When we look back over historical times we have a feeling that the changes in human society, life style and culture accelerate more and more the closer we approach the present time. This is a very intuitive perception since we have no objective measure of the rate of change, and it may be biased to some extent by the fact that more information in general and therefore also more information about the rate of change is available for the more recent centuries. Should changes indeed accelerate exponentially or even faster then they extrapolate to infinity. Nothing though goes to infinity in nature, so there must be a term that slows down this rapid development and turns it into a critically damped or oscillatory behaviour. This decelerating term may at present not be visible, but its likely presence makes extrapolations into the future extremely difficult.
One of the things that are expected to rush over our globe and change our lives in the near future is nanotechnology, often termed a key technology of the 21st century. The rate and the extent of the prospected changes are horrendous. The prospects for future generations are therefore loaded with hypes, hopes and fears, and they are difficult to assess reliably. Probably the best thing that we can do to cope with this uncertain future and reduce fears and risky developments is to educate as many people as possible, to enable them to establish their own and independent judgement. This is the main aim of the present book.
In its strict sense the term nanotechnology is used for methods which permit the manipulation and controlling of individual atoms, molecules, or other entities of matter on a nanometre scale. The technology of making and controlling things on a small scale has been the focus of much of the work during the past decade. Several books have come out on technological aspects, while understanding things has been somewhat in the second row, at least in the chemical discipline. The latter is the more specific focus of the present text.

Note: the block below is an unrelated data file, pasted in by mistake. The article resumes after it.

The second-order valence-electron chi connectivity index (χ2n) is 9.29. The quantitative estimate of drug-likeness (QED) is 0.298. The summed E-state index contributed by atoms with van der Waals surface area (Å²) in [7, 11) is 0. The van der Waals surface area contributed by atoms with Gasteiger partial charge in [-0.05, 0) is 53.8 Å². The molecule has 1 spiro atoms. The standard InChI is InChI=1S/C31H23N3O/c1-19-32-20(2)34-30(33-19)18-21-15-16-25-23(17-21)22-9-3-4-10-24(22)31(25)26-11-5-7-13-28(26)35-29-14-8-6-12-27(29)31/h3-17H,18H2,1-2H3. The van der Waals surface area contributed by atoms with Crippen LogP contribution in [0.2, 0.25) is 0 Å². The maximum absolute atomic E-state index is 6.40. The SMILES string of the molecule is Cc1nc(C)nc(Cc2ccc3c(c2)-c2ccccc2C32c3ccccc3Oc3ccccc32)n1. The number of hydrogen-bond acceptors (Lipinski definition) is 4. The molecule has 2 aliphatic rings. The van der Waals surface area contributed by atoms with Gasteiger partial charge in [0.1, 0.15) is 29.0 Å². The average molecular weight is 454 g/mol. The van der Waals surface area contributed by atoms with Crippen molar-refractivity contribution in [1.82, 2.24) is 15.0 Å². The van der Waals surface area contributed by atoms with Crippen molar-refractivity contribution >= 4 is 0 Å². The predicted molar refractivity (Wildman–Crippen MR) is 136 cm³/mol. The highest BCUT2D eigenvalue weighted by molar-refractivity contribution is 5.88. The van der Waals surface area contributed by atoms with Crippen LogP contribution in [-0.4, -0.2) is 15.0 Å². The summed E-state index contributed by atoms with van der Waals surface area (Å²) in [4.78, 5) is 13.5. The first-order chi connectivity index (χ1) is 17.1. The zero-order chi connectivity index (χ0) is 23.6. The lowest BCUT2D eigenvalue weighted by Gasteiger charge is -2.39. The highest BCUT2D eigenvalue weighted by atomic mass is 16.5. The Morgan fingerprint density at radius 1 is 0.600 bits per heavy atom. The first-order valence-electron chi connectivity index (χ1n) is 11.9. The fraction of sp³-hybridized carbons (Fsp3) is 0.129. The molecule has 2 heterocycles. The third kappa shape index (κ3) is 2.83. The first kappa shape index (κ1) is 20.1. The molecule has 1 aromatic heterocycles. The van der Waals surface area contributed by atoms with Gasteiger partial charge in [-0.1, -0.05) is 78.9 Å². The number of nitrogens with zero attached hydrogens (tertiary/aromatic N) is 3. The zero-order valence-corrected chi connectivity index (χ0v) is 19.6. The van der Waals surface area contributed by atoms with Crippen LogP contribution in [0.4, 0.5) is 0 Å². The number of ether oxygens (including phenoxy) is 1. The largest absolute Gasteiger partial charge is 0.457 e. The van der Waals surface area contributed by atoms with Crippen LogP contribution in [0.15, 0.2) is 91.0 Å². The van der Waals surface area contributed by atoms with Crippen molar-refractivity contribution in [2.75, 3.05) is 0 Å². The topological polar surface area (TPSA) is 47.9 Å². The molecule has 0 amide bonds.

In a broader sense the term nanotechnology includes the application of nanomaterials. Nanomaterials are not the products of nanotechnology in its strict sense; rather they represent large amounts of materials in a size range of 1–100 nm which because of their small size adopt a wide variety of properties different from those of the bulk. They are in the focus of materials science, which has undergone a veritable revolution over the past decades. Fine powders, compacted or sintered, block-copolymers, organic–inorganic nanocomposite materials, carbon nanotubes and inorganic porous materials derived from sol–gel processes, self-assembled dots and layers, thin films and fibres have found a multitude of applications. Most of these materials have a surface or interfacial area which can be as high as 1000 m2 g−1 and more. Surface effects are no longer negligible; rather, they often dominate many of the properties of practical relevance. They have to be understood in order to permit the manufacture of materials with tailored properties and sufficient stability. Modern manufacturing technologies aim at mass production, and the interest is in the collective rather than the individual property.
Physical chemistry is the science at the intersection between physics, chemistry, and engineering. And yet physical chemistry textbooks around the world have almost not taken notice of the special size-dependent phenomena of nanosize materials. We continue to teach chemistry students in thermodynamics all possible aspects of volume work of ideal gases – things of relevance in combustion and flight engineering. For materials scientists and people involved in nanotechnology it would be much more important to get at least a basic understanding of surface work and of other phenomena near interfaces. The present text is intended as a contribution to fill this gap. It wants to introduce this matter on a phenomenological basis, it reports quantitative relations (scaling laws) where available, and it leads the way to original literature where further details may be found.